The chorus occurs after the girl said “the machine’s going crazy” (which we edited out—nobody’s going crazy here) and apparently hurt its feelings.

This is a great moment:
1.)    The vocoder denies that it’s a few giant ants short of a picnic.
2.)    The vocoder feels your pain.
3.)    The vocoder catches feelings.

Feelings!

(Thanks Veronica Vasicka for the lyrics)

Intermedium Nepalese—Zeus B Held
From the Zeus B Held album Europium. If the album cover is to be believed, Zeus, painted in silver, stole that florescent halo tube from my mom’s kitchen.

Sweet Song Of Summer—Bee Gees
First heard this while driving through the mountains alone in October.* As you can probably imagine, the darkness was really feeling that “I-can-feel-you-in-evil-darkness” part.  But how threatening can the darkness be if it’s down with the Bee Gees?  Where’s Mean Mister Mustard?

As my mom once said, “Summer holds too long.”

*It’s always October around these parts.

August 4th, 2026—Burgess Meredith Reads Ray Bradbury

“Smoke, and then silence.”

Just For You—Ingram
But wait. We did nothing to this. Amazingly “as is.”

August Practice

By Dave Tompkins at 6:03pm ET

Here’s a Jack Tatum obit I did for Hua over at The Atlantic.

You may not be able to tell, but that Dolphin is leaping through a ring of fire.

They are not doing aerobics.

But we should talk about #89, Nat Moore.

In the early 1980s, Nat and fellow Dolphin All-Pro Larry Little co-owned Superstar Rollerteque, a skate rink in North Miami near Liberty City.  Luke Campbell and vocoder enthusiast Pretty Tony Butler had their first DJ gigs at Rollerteque.

Pretty Tony played “Rock Lobster.” Luke played “Tour de France” at the wrong speed.

Superstar Rollerteque is now mini-storage, a place where folks can compartmentalize their sustained decay and unwanted Bass.

The sign at the car rental next door reads: “No Jive, You Drive!”

The Printer’s Bass

By Dave Tompkins at 11:35am ET

Last Friday I played records at the Printer’s Ball in Chicago, along with Dante Carfagna, co-inventor of a speaking device called “Wrong Name Death Scream.”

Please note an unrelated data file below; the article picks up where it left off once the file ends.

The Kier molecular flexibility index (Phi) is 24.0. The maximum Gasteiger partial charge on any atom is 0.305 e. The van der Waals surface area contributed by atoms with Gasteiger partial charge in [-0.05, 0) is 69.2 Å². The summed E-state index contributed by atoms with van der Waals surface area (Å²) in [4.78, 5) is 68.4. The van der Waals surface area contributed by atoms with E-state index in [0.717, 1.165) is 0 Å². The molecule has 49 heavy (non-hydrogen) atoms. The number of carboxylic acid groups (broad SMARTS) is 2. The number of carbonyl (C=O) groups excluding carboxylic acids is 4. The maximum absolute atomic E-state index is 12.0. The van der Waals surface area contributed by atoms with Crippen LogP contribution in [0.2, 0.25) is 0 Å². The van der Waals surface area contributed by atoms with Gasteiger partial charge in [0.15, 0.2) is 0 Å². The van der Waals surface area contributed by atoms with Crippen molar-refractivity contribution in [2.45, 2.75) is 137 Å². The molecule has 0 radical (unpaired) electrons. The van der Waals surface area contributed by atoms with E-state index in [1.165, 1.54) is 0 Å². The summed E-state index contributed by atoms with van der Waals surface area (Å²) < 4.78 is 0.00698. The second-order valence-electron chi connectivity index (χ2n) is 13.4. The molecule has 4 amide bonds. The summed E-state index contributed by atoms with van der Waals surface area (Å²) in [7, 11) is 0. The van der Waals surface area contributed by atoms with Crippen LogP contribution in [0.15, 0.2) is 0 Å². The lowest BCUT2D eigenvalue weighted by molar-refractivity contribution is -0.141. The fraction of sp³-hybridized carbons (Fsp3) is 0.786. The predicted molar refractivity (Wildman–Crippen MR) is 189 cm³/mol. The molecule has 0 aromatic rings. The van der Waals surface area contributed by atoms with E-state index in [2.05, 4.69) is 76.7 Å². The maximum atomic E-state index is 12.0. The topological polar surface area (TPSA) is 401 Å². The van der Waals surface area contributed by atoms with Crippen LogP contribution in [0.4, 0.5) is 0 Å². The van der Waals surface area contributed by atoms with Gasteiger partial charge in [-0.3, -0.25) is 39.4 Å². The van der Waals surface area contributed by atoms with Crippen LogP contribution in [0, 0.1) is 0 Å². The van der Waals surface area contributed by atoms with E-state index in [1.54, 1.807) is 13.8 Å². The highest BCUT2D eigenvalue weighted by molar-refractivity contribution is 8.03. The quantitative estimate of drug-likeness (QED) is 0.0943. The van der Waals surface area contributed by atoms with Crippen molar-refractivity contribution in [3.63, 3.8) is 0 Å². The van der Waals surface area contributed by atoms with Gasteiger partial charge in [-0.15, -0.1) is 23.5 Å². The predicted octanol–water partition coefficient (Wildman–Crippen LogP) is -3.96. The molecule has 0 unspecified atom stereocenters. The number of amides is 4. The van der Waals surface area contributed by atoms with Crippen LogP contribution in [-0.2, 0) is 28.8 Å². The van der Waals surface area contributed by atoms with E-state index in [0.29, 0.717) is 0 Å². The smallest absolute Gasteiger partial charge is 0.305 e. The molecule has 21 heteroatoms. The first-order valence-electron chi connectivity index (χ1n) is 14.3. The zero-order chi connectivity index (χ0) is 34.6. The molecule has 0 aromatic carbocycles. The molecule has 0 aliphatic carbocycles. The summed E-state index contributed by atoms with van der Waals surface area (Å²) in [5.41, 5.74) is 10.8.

Dante is responsible for the impulse-buy Venus Flytraps, once available at Woolworth’s of Greater Miami. The flytraps appear in the vocoder book, somewhere between the cackling fly that landed on your sandwich (a narrow escape), and a giant inflatable can of Budweiser. Excellent footage of the flytrapper (and its gooey lunch) appear in The Hellstrom Chronicle.

Occasionally , Dante will send me books like Man With A Shattered World: The History of a Brain Wound or The Case of the Midwife Toad. Or an orange hologram button of Eddie Murphy’s brother’s rap group, K-9 Posse.

(The Midwife Toad, 1971)

Many of the songs that helped Tesser my ass through the gruel of book writing came from Mr. Carfagna: Pure Essence “Wake Up,” John Kaye (The Sparrow) “Isn’t It Strange,” Makers “Don’t Challenge Me,”* “Snake Beats,” The Majestics “Key To Love,” “You Can Drive My Spaceship,” Chico The Leo’s I Love My Momma Hotline, an expensive group called Timeless Legends, Andrew Wartts, and a sub-freak bass song that provided evidence that German U-Boatmen had stolen ashore during World War II to catch Val Lewton movies in Lauderdale. (It’s in the book mix, between Kraftwerk and Jam Pony Express.)

The Ball

The interactive Vocoder Guest Log was set up next to the turntables. People could talk through the EMS-2000 and listen to their robot brains under headphones.

These two little kids with glasses were regular customers. They walked out with all the secrets of the future.

(Photo by Meg Handler)

The sound system at the Printer’s Ball had that MiniMall parking lot Bass. As if copies of Oxford American came with complimentary tube amps and a quad gut-check. This created a more tactile interactive feature: one could sit on the monitor next to the turntables and feel the hot bottom-breath on their legs. It was like bass conditioning  (BC). (The fossils are the future and I promise we’ll get there.) Elsewhere, the low-end seemed to be pooling and eddying in the far corner of the room, where the walls went florescent green and the air caught feelings.

I learned that Trus’Me and Section 25 have bass, but Crime Mob on Friends of Distinction has boom.

DJ Battlecat has boom (and a synthetic cowbell imported from West Palm) but you wouldn’t be able to tell since someone took a claw hammer to my copy.

Polish sausages from Jim’s in the back of a Subaru also, not surprisingly, have bass.

A man with headphones welded to his skull did a thoughtful softshoe from outer space. The headphones came off for “Hydraulic Pump.” He wasn’t homeless, just passing through, “someone who had to have all his shit with him at all times.”

Thanks to the Hughes Brothers and Fred Sasaki at Poetry magazine.

*Not trying to be all secret squirrel about shit, but YouTube doesn’t have all the answers. (And I was lazy.) “Don’t Challenge Me” will be included on Carfagna’s upcoming comp Open Spaces.